I received a heads up late Wednesday afternoon from City Manager Doug Thomas that city staff will update commissioners on the results of their survey of nearby local governments that have adopted same sex benefits for employees.
Here’s exactly what he wrote me:
Pursuant to my comments following your February 6, 2012 presentation to the City Commission, please be advised that I have asked our Director of Risk Management & Purchasing, Karen Lukhaub to attend this Friday’s Agenda Study Session at which time we will provide an update on our preliminary review regarding same-sex health care benefits. Karen will be covering information about the results of a survey of various public employers regarding such benefits; the types of documentation required by employers providing same-sex benefits; as well as other policy, financial information and associated issues. We will be seeking some initial feedback and direction from the City Commission about what direction and/or any other information they may want as part of their deliberations on the matter.
I don’t know what exactly to expect beyond that. I don’t love the agenda study forum as a place for discussion. It occurs in a small room, with little or no audience sava a couple of members of the press. The idea that staff will seek additional direction from commissioners theoretically means commissioners could quietly say, “Let’s just let this drop.”
I don’t expect that will happen. I do expect the commissioners, who are honorable people, to follow through on their commitment to a work session and real study of how to implement this effectively. That was the clear 5-2 direction from our very productive earlier discussion.
But I am also a worst-case scenario thinker.
So I’m asking you today, if you are able, to email and/or call Commissioners Edie Yates, Justin Troller, Keith Merritt, Don Selvage, and Mayor Gow Fields. Here is their contact information.
Just a couple of sentences will suffice: “Thank you for your consideration. This is important to me. Keep moving forward.”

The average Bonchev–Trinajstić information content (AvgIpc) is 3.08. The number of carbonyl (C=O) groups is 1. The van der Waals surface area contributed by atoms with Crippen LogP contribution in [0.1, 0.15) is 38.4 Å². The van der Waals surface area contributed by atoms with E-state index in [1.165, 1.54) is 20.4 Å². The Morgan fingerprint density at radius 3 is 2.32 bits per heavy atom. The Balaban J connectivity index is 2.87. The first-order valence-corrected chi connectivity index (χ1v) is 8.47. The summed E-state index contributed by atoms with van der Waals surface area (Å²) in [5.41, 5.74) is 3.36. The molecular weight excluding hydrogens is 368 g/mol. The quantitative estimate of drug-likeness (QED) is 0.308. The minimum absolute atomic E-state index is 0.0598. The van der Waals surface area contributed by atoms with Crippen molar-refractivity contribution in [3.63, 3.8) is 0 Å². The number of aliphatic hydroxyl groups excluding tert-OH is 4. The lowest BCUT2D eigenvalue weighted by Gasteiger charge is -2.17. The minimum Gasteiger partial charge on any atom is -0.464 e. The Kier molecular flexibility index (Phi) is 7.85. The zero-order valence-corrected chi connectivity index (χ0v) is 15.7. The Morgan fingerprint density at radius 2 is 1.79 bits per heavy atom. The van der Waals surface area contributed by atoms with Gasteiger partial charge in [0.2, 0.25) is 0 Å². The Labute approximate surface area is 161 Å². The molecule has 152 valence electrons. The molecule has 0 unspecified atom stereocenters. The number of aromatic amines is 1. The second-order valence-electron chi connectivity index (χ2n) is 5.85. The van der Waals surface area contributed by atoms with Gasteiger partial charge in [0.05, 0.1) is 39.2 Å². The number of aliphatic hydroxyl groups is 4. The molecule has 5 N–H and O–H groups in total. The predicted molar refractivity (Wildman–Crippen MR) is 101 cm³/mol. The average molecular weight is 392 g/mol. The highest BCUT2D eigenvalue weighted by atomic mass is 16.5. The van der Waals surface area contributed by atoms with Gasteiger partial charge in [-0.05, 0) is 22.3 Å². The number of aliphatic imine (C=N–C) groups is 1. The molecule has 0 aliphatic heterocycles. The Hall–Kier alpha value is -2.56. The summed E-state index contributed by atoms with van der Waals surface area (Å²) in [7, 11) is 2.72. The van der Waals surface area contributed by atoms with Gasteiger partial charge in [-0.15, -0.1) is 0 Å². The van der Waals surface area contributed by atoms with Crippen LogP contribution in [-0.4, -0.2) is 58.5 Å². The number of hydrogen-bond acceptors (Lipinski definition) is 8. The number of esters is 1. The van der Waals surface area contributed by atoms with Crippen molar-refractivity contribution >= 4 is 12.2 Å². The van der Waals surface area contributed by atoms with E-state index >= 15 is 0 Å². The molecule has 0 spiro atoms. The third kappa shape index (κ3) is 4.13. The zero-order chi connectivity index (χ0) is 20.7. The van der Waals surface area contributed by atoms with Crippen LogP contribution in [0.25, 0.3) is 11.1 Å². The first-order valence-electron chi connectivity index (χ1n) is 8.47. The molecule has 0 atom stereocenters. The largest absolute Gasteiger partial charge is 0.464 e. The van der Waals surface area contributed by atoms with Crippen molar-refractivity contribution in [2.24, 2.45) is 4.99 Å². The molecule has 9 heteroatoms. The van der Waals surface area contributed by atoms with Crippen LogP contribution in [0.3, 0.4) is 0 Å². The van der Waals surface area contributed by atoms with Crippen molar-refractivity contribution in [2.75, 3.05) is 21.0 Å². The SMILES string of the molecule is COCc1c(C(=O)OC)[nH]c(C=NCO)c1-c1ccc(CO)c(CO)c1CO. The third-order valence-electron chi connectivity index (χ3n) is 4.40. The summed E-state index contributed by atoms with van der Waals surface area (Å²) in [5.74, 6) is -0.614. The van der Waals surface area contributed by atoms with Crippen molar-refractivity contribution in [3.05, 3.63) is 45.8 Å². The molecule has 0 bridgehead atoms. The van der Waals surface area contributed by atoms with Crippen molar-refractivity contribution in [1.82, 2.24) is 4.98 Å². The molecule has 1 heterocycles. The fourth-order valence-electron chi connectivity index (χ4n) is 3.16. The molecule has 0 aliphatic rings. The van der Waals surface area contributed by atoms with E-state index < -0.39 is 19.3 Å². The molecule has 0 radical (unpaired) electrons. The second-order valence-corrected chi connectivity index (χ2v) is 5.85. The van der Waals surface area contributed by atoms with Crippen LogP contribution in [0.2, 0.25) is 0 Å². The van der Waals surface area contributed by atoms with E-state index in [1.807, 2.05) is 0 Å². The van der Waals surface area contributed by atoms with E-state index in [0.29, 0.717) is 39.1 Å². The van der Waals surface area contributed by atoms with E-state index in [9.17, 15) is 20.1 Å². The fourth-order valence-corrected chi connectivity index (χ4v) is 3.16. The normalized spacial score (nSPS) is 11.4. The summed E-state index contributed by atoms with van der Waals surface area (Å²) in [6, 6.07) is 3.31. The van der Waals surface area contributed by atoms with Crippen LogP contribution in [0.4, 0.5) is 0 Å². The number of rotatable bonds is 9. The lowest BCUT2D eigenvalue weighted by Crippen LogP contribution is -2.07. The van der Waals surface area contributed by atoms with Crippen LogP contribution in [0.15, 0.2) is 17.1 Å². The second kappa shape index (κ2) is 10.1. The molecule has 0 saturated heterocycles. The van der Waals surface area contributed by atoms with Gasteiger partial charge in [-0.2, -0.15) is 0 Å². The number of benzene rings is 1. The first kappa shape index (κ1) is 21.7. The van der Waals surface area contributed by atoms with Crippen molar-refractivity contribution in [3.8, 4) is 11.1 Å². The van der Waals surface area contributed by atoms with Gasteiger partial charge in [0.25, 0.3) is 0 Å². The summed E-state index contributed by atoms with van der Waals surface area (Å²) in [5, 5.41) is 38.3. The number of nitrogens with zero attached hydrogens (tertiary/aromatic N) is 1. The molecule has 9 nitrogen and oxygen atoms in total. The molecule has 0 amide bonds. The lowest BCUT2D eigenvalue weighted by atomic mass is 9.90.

Again, I don’t know what the survey of cities will say. But I would urge commissioners and everyone else to peruse this story from the Orlando Sentinel. It’s from 2011, but it provides a good roundup of the universally minimal budget and administrative impact on other local governments, particularly Orlando, Tallahassee, and Sarasota County.
Here are a couple of key excerpts:
Some Florida local governments and agencies offer domestic-partner benefits to male-female and same-sex partners, but Orlando offers the benefit only to gay employees. The reasoning is that heterosexual workers can legally marry their partners, while gays cannot.
But few Orlando employees have taken advantage of the benefit, and the financial impact on the city has been relatively minor. Records show that in 2010, domestic partners were covered under just seven employees’ medical insurance, at a cost of $17,291. Two other retired employees included domestic partners on their policies, but the city does not contribute to dependents’ premiums for retirees, so there was no extra cost to the city.
In Sarasota County, nine employees have domestic-partner health benefits, all of them opposite-sex couples, an official said. In 2008, when county leaders considered adopting the new policy, four times that many were expected to apply. Exact totals were unavailable, but the cost to county taxpayers is about $30,000, an official said.
And Tampa just did a very interesting thing — establish a domestic partner registry for city citizens that would facilitate visitation in hospitals and other such basic rights. I certainly support that idea, but it’s not what I’m asking from Lakeland.
What’s telling is how uncontroversial the unanimous vote was. No political price. No political risk. Tampa is not so different from Lakeland politically.
Anyway, let’s keep moving. And I appreciate the city staff moving expeditiously on this. Frankly, they’ve moved faster than I expected considering all the craziness with districts and USFP that must occupied time. Let’s see what they found.